It's truly not a thing of beauty. Additionally, since upsetting Michigan at Ohio, Groce has only beaten them once. As a proud Illinois fan living an hour from Ann Arbor, I find this deeply annoying.

Stay: Groce Is An Intense, Fiery Competitor Who's Been Able To Win Against The Odds By Motivating His Team

This has been exemplified most recently by the intensity the team had against Iowa, but the team also beat a very good Purdue squad, beat a top-10 Maryland team while shorthanded last year (and beat MSU on the road) and knocked off No. 1 Indiana in his first year to end a losing streak. In addition, the intensity can be pretty fun and endearing. Case in point: the timeout.

Groce Timeout

Credit: Illinois Loyalty

Go: That Stuff Is Only Cute When You're Winning

I can't help but notice that we seem to be getting less and less favorable fouls. This is just speculation, but I think Groce's repeated outbursts have made him a bit of a persona non grata among the league referees, and our team is suffering for it in very subtle ways. In addition, for every time Illinois has seemed supernaturally motivated, there's a game where they've seemed bizarrely disinterested, most notoriously against Michigan in last year's Big Ten Tournament with a potential invite to the Big Dance on the line. If you have a habit of being seen making Thomas the Tank Engine O-faces and you lose 19 games in a season at Illinois, you begin to look ridiculous. Case in point:

john the groce engine

Stay: Making The Coaching Change Worthwhile Will Take Money The University Might Not Be Ready To Spend Right Now

Josh Whitman clearly had sold University administrators on his plan to make football relevant again, because he was allowed to pay $1 million to send Bill Cubit packing (can we call him Million Dollar Bill now?), offer a 6-year, $21 million dollar contract for Lovie Smith (albeit heavily back-loaded) and present Smith with a $4 million salary pool to hire assistants. This huge coup proved that our administration, though historically stingy with money towards athletics, was ready to put up big money to quit half-assing major college football. The swiftness of the move showed that it was meticulously planned and had already been sold to everyone.

Whitman likely does not have a plan as well-developed as that for basketball, and though the early returns on Lovie Smith are promising from a revenue standpoint, another major expenditure in the same month may be a very tough sell, especially considering that Groce is nowhere near as damaging to fan interest and recruiting as Cubit. Whitman would likely face an uphill battle selling the Board of Trustees on another buyout and big money hire so soon after Lovie Smith, especially since it probably wasn't part of the plan he originally sold them. This could leave him without the ability to attract the kind of name Illinois would need to quickly return to relevance.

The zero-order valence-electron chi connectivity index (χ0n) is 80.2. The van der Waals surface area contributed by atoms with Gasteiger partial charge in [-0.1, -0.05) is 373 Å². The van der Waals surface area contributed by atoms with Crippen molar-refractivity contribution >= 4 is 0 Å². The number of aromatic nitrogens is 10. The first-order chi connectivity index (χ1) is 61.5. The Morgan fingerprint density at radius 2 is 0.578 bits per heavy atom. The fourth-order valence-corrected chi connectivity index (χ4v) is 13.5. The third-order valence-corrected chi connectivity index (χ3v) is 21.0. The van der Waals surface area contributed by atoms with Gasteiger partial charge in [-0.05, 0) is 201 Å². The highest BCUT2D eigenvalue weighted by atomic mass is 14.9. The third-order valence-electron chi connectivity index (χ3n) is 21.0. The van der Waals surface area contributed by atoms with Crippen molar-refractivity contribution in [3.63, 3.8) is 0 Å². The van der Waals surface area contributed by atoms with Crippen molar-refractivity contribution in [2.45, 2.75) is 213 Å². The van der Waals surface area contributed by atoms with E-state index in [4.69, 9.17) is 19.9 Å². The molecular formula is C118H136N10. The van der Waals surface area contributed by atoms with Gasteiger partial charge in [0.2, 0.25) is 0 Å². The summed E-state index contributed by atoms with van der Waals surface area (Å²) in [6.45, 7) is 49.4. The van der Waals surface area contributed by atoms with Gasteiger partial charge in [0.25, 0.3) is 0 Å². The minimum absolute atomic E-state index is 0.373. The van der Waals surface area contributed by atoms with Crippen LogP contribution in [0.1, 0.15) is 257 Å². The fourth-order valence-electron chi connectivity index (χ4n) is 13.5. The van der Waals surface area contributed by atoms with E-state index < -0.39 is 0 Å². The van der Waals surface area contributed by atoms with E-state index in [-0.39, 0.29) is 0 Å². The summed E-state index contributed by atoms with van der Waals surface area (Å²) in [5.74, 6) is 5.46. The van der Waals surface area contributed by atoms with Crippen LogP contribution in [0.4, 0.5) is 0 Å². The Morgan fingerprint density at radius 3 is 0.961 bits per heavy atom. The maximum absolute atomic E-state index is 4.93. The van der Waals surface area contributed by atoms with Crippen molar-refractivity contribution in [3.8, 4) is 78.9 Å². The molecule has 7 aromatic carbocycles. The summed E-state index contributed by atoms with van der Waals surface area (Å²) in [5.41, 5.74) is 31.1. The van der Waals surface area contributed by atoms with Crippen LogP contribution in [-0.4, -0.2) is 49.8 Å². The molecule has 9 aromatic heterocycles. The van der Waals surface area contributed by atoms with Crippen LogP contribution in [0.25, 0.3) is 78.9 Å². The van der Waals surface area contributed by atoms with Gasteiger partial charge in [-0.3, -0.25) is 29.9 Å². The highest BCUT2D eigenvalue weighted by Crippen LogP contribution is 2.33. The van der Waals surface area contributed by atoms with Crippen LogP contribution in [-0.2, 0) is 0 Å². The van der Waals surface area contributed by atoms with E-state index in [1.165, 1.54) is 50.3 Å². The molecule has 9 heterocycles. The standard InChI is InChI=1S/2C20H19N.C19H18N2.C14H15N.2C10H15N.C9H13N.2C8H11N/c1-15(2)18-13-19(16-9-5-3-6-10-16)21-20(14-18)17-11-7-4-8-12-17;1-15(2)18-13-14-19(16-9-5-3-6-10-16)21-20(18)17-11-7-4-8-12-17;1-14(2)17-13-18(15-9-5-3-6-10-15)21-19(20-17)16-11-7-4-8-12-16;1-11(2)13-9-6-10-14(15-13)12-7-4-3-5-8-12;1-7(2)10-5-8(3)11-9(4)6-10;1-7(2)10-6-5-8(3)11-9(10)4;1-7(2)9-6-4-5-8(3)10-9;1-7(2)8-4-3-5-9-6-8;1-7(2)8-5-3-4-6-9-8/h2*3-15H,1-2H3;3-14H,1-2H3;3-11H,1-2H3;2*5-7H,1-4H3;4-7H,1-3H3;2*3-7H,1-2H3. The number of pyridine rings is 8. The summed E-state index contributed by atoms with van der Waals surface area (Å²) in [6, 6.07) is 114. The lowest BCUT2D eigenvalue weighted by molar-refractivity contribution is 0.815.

Go: From A Distance, It Looks Like Groce Is Losing Control

After a promising start and an NCAA tournament win, Groce's Illini were a bubble team the past two years. Now he's managed to tie a program record for losses and lead us to a third straight season without being part of the Big Dance for the first time since 1980. John Groce was 8 years old the last time this happened. Throw in the Rayvonte Rice and Aaron Cosby suspensions from last year, Aaron Cosby's strange tenure here in general (redshirted a year, was bewilderingly ineffective, got suspended, transferred again), several suspensions this year (Coleman-Lands has spent time in the doghouse for unspecified reasons) and then frame a 15-19 (5-13) season with the arrest of three scholarship players and it looks like a deeply troubled program. It could be that John Groce is the unluckiest man in the history of basketball, but for three of your 13 scholarship players to be arrested for three unrelated incidents in one calendar year during which your team posted the most losses in program history requires something to be wrong.

Stay: Josh Whitman Said So

After seeing how Josh Whitman handled the football coaching situation, I am not in a position to question his judgment. If Josh Whitman thinks John Groce should stay, then I must assume he has good reasons. True, he has probably been plotting to revitalize the football program first and foremost, but he knows how important basketball is at the University of Illinois.

Go: NCAA Tournament Coverage Is Making Me Want To Cry

The Big Dance starts this week and for the third straight year, Illini fans are trying to figure out who to root for. Two former Illini coaches have protected seeds (Bill Self's 1-seeded Kansas Jayhawks and Lon Kruger's 2-seed Oklahoma Sooners), while Bruce Weber's Kansas State Wildcats will stay home and recover from a tough season. My bracket will not be threatened by homerism this year, and I won't have to schedule my life around one of 16 different games going on in one day.

I hate not being part of it, and all the buzz and coverage is just killing me because the Fighting Illini are nowhere, unless it's highlights of Michigan State, Indiana, Maryland or Purdue crushing us. I just can't deal with it, even though I've known it's coming for a long time. Would a knee-jerk coach firing make me feel a little better in a very shallow way? Probably.

Conclusion: We Have To Trust Josh Whitman

I don't like sitting here with no game to look forward to, and neither do you. However, we have an athletic director who is so far making strong, confident moves and whose press conferences have won me over like nothing else I've ever seen in sports. I don't think he's blind to the plight of our once-glorious basketball program, and I have faith that he can turn it around, but I might have to accept that the first real step might not come as soon as I'd like. Perhaps we'll know more after the NCAA Tournament concludes without us once again, but the measure of solace I can take from a basketball perspective is that I can trust Josh Whitman with the future of the program.